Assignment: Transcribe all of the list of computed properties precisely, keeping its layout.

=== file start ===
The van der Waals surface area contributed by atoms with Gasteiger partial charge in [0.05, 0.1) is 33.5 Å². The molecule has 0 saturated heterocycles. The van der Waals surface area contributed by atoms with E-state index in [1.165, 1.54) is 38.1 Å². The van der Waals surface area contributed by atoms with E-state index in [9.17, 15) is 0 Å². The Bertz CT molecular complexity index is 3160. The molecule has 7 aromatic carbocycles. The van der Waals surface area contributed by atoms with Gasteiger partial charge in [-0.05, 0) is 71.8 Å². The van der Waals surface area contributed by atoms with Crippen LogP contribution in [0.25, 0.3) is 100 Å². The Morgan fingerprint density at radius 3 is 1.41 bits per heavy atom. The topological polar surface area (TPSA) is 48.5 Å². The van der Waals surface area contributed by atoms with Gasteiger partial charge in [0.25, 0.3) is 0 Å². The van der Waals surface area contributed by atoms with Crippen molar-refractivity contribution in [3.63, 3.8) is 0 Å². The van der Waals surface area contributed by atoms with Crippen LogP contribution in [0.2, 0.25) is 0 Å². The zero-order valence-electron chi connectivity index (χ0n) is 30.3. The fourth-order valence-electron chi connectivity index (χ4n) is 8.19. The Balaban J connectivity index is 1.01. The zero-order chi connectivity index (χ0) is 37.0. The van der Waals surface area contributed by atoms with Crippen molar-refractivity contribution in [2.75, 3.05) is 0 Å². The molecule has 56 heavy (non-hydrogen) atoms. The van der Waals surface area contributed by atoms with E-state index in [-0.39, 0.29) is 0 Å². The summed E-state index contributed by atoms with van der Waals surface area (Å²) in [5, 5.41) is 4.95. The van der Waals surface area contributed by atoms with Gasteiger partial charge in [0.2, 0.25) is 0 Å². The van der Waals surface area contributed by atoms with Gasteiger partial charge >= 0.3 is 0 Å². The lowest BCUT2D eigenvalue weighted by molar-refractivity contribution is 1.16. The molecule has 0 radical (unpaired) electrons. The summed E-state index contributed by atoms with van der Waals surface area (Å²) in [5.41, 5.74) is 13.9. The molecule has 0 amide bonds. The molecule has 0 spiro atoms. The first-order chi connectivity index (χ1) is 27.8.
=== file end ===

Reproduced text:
The van der Waals surface area contributed by atoms with Gasteiger partial charge in [0.05, 0.1) is 33.5 Å². The molecule has 0 saturated heterocycles. The van der Waals surface area contributed by atoms with E-state index in [1.165, 1.54) is 38.1 Å². The van der Waals surface area contributed by atoms with E-state index in [9.17, 15) is 0 Å². The Bertz CT molecular complexity index is 3160. The molecule has 7 aromatic carbocycles. The van der Waals surface area contributed by atoms with Gasteiger partial charge in [-0.05, 0) is 71.8 Å². The van der Waals surface area contributed by atoms with Crippen LogP contribution in [0.25, 0.3) is 100 Å². The Morgan fingerprint density at radius 3 is 1.41 bits per heavy atom. The topological polar surface area (TPSA) is 48.5 Å². The van der Waals surface area contributed by atoms with Gasteiger partial charge in [0.25, 0.3) is 0 Å². The van der Waals surface area contributed by atoms with Crippen molar-refractivity contribution in [3.63, 3.8) is 0 Å². The van der Waals surface area contributed by atoms with Crippen LogP contribution in [0.2, 0.25) is 0 Å². The zero-order valence-electron chi connectivity index (χ0n) is 30.3. The fourth-order valence-electron chi connectivity index (χ4n) is 8.19. The Balaban J connectivity index is 1.01. The zero-order chi connectivity index (χ0) is 37.0. The van der Waals surface area contributed by atoms with Crippen molar-refractivity contribution in [2.75, 3.05) is 0 Å². The molecule has 56 heavy (non-hydrogen) atoms. The van der Waals surface area contributed by atoms with E-state index in [-0.39, 0.29) is 0 Å². The summed E-state index contributed by atoms with van der Waals surface area (Å²) in [5, 5.41) is 4.95. The van der Waals surface area contributed by atoms with Gasteiger partial charge in [0.2, 0.25) is 0 Å². The van der Waals surface area contributed by atoms with Gasteiger partial charge >= 0.3 is 0 Å². The lowest BCUT2D eigenvalue weighted by molar-refractivity contribution is 1.16. The molecule has 0 radical (unpaired) electrons. The summed E-state index contributed by atoms with van der Waals surface area (Å²) in [5.41, 5.74) is 13.9. The molecule has 0 amide bonds. The molecule has 0 spiro atoms. The first-order chi connectivity index (χ1) is 27.8.